Tijuana's Los Macuanos will forever be known as the inventors of the Ruidosón musical movement. But now, they're shifting gears from being a dance-party band to a socially conscious musical machine.
With that, they have also announced that they are eaving their home base of Tijuana for Mexico City -- the Mexican version of NYC. This move will undoubtedly breed a whole new attitude and sound for Los Macuanos.
The band is comprised of Moises Horta (composer/producer/bass synthesizer), Moises López (composer/producer/sequencer) and Reuben A. Torres (composer/producer/lead synthesizer). They just dropped the hypnotic, socio-political Sangre, Bandera, Cruz ("Blood, Flag, Crucifix") as a response to the disputed election of the president of Mexico.
We talked to Los Macuanos to hear why their song goes above and beyond the #YoSoy132 movement:
Dita Quiñones: Is the song part of a new album or a response to #YoSoy132?
Moises Horta: The fact that lately most Mexican musicians and producers haven't been portraying the current state of the country in their art is something alarming to me. What we wanted to do with this track was to find a new approach in being political and direct but also to leave plenty of room for interpretation and unsettle the average listener.
Reuben A. Torres: It's not part of any release as of yet, though it might surface in a forthcoming EP, which we plan on releasing on vinyl toward the end of 2012. It is, however, part of a new aesthetic that we have been cultivating this year, which is decidedly more aggressive and overtly political, not to mention dark. Our music has always contained a sort of social critique, which is not necessarily affiliated with any party or movement, other than our own “Ruidosón.” Personally, I don't feel there is any relation to #YoSoy132, which is more focused on a critique of the electoral process, the media and the forthcoming administration. Ours is, rather, a reflection on the circumstances that have led up to the return of the PRI, with an evident focus on the two PAN administrations.
DQ: Who is talking in the song?
RT: The voices heard in the recording belong to all three members. We are singing in unison:
“Sangre, bandera, cruz. Retórica de ultra-derecha convertida en el mantra de un sexenio.
Sangre, bandera, cruz. El verdadero legado de Felipe Calderón (70 mil y contando).
Sangre, bandera, cruz. Pero a pesar de todo, Mexico está de pie……¿está de pie?”
MOIH: The sound bite is Felipe Calderón Hinojosa, Mexico's latest president. A president that made incredibly bad decisions in the managing of the country – 70,000 dead and counting – and also paved the way for the PRI party to return to power.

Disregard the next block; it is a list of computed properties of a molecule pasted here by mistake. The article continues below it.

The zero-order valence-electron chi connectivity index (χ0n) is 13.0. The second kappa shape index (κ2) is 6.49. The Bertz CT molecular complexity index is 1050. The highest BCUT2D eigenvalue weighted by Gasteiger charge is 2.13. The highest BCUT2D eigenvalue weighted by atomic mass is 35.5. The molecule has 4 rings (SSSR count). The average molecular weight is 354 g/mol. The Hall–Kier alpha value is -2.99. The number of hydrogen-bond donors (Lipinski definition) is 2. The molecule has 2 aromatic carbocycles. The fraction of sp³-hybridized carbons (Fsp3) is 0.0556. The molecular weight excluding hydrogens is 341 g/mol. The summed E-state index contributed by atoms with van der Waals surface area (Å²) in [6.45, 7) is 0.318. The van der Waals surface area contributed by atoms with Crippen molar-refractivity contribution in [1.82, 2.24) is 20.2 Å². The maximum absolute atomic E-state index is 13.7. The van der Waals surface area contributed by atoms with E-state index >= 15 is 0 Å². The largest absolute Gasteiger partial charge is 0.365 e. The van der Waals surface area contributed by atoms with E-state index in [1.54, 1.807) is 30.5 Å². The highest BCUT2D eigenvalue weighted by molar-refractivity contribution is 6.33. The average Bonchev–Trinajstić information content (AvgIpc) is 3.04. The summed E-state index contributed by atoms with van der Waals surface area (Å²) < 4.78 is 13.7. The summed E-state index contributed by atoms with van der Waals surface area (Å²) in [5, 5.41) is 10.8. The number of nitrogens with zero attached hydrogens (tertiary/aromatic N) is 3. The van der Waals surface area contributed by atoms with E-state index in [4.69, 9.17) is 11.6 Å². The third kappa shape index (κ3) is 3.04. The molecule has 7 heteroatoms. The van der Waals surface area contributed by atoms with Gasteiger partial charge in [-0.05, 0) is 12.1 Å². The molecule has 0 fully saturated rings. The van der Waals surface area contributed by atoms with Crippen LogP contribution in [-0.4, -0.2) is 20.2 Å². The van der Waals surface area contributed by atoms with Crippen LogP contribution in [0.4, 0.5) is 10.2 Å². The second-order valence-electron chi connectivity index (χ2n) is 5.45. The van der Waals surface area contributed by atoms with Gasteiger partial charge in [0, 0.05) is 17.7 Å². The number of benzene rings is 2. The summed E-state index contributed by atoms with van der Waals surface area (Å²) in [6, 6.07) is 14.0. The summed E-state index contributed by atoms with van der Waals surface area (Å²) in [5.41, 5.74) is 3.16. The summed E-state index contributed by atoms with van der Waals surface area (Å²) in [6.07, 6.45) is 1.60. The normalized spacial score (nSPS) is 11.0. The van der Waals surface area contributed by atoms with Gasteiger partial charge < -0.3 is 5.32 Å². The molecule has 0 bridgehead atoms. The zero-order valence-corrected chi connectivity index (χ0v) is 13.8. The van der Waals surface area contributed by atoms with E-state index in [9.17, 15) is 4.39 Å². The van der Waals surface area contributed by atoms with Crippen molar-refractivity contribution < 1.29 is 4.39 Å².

Music. Community. Culture.
DQ: How do you feel about our new Mexican president?
MOIL: I think that EPN's rise to power is clearly a consequence of a profound malfunction within the Mexican institutions, but more importantly, a dysfunction of the Mexican psyche. The latter being the most worrisome, since potentially, it could allow this imposition of power to continue for a very long time. I don't think he will endure six years in power. The social, national and international climate doesn't look favorable for him.
RT: PRI is the PRI is the PRI.
DQ: Why are you leaving Tijuana?
RT: Honestly, the standard of living is much better in Mexico City as compared to Tijuana, and it's definitely more exciting than any city in North America. Mostly though, it's an issue of keeping the band alive. I feel that our true fan base is in the central and southern parts of the country, as opposed to the north, where we've only managed to gather little more than a cult following. Even after the move, however, we do intend on keeping close ties to Tijuana's music scene and culture.
MOIH: Tijuana was where we started doing what we do. Although, ironically, it's the place where we have had the least support by some, but at the same time, our die-hard fans and friends are from here or San Diego, which is basically the same area. Over the few years in our existence, we have discovered that Los Macuanos have had a lot more resonance in the “more Mexican” places of Mexico, so I just see it as a next step in our career.
Dita Quiñones is a multimedia journalist with a passion for Latin alternative and hip-hop music news. In addition to SoundDiego, she contributes to Latina, FOX News Latino, Poder and HipHopDx. She is also the founder of the infamous music and politrix blog GN$F! Follow Dita on Twitter.